Network synchronization landscape reveals compensatory structures, quantization, and the positive effect of negative interactions

Takashi Nishikawa*, Adilson E. Motter

*Corresponding author for this work

Research output: Contribution to journalArticlepeer-review

114 Scopus citations

Abstract

Synchronization, in which individual dynamical units keep in pace with each other in a decentralized fashion, depends both on the dynamical units and on the properties of the interaction network. Yet, the role played by the network has resisted comprehensive characterization within the prevailing paradigm that interactions facilitating pairwise synchronization also facilitate collective synchronization. Here we challenge this paradigm and show that networks with best complete synchronization, least coupling cost, and maximum dynamical robustness, have arbitrary complexity but quantized total interaction strength, which constrains the allowed number of connections. It stems from this characterization that negative interactions as well as link removals can be used to systematically improve and optimize synchronization properties in both directed and undirected networks. These results extend the recently discovered compensatory perturbations in metabolic networks to the realm of oscillator networks and demonstrate why "less can be more" in network synchronization.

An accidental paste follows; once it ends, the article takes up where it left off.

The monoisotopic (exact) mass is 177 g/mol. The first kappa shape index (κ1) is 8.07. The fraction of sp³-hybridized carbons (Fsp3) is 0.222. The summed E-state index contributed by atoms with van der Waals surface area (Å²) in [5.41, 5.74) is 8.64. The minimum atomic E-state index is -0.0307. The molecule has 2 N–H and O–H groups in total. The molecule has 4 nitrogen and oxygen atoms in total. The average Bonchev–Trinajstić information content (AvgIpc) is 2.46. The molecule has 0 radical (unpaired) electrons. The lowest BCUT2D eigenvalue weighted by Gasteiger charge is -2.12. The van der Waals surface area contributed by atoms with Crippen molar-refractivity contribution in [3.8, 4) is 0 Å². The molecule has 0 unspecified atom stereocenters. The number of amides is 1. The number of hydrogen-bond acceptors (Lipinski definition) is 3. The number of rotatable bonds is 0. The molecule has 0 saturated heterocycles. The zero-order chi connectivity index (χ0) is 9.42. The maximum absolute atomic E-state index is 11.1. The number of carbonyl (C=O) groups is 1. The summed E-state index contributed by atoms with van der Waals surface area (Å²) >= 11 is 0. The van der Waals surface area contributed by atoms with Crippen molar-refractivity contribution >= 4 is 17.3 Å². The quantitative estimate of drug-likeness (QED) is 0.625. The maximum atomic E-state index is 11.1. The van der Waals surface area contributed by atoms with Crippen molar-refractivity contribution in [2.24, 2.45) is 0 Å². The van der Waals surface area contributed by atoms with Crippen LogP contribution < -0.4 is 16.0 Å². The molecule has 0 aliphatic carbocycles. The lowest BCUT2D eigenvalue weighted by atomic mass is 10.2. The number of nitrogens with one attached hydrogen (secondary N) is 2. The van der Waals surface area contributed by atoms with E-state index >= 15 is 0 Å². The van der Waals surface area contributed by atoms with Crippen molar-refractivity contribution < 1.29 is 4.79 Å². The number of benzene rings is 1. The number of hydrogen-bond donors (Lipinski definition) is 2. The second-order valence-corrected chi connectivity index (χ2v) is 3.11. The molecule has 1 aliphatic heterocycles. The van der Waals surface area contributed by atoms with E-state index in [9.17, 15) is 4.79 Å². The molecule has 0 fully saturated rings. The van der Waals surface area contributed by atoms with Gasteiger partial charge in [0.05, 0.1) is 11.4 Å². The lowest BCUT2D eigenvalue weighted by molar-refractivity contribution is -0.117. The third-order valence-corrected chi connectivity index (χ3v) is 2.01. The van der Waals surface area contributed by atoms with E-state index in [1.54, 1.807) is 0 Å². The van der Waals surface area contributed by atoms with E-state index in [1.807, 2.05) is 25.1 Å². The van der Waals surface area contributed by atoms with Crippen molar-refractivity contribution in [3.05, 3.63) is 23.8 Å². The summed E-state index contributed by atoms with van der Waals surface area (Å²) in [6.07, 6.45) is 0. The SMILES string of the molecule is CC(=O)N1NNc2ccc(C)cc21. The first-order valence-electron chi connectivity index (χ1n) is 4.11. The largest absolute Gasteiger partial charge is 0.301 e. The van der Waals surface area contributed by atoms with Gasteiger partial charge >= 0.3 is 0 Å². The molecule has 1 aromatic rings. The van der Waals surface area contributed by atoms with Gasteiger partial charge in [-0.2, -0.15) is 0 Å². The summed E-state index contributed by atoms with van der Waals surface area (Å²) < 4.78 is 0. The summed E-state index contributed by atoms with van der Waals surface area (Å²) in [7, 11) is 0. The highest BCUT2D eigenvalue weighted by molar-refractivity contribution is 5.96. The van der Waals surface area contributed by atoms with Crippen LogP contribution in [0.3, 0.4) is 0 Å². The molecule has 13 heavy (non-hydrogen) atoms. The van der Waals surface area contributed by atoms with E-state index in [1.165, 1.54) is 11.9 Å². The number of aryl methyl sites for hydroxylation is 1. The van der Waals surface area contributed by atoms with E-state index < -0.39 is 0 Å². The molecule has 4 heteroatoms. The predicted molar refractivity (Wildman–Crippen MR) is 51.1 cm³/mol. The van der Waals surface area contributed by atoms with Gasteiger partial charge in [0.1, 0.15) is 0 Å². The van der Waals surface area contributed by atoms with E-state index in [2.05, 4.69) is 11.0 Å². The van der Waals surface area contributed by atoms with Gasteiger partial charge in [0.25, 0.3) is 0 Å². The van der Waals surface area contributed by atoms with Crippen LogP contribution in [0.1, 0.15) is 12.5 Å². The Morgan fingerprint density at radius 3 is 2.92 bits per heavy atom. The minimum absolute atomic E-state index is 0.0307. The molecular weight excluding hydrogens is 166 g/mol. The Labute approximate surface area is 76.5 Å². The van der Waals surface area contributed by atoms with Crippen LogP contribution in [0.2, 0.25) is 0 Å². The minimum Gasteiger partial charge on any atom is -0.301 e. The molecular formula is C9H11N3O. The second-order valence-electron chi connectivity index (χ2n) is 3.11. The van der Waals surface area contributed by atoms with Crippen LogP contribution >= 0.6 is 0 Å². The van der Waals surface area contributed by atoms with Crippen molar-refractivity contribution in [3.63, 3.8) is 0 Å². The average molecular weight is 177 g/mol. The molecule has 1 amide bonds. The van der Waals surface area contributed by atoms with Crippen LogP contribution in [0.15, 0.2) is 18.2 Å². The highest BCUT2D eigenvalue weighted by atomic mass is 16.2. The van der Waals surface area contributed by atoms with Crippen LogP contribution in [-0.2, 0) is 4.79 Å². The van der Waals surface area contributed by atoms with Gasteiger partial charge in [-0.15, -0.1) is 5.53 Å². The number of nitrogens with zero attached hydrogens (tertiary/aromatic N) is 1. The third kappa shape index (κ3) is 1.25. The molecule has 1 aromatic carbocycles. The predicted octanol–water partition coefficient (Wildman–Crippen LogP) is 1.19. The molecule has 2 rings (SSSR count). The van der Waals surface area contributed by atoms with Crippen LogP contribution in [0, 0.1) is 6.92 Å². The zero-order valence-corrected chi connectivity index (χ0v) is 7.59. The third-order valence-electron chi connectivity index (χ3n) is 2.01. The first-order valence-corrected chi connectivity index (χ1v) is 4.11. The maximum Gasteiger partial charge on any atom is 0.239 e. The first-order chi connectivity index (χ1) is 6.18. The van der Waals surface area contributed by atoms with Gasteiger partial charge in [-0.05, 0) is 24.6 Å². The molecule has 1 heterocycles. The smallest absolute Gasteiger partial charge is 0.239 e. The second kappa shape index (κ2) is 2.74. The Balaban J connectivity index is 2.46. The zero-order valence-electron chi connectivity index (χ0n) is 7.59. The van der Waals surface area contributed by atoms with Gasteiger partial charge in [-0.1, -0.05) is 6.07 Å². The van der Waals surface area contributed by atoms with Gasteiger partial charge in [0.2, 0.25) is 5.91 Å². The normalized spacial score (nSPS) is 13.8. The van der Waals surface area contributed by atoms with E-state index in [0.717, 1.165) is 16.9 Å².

Original languageEnglish (US)
Pages (from-to)10342-10347
Number of pages6
JournalProceedings of the National Academy of Sciences of the United States of America
Volume107
Issue number23
DOIs
StatePublished - Jun 8 2010

Keywords

  • Collective behavior
  • Complex networks
  • Network interactions
  • Nonlinear dynamics
  • Stability analysis

ASJC Scopus subject areas

  • General

Fingerprint Dive into the research topics of 'Network synchronization landscape reveals compensatory structures, quantization, and the positive effect of negative interactions'. Together they form a unique fingerprint.

Cite this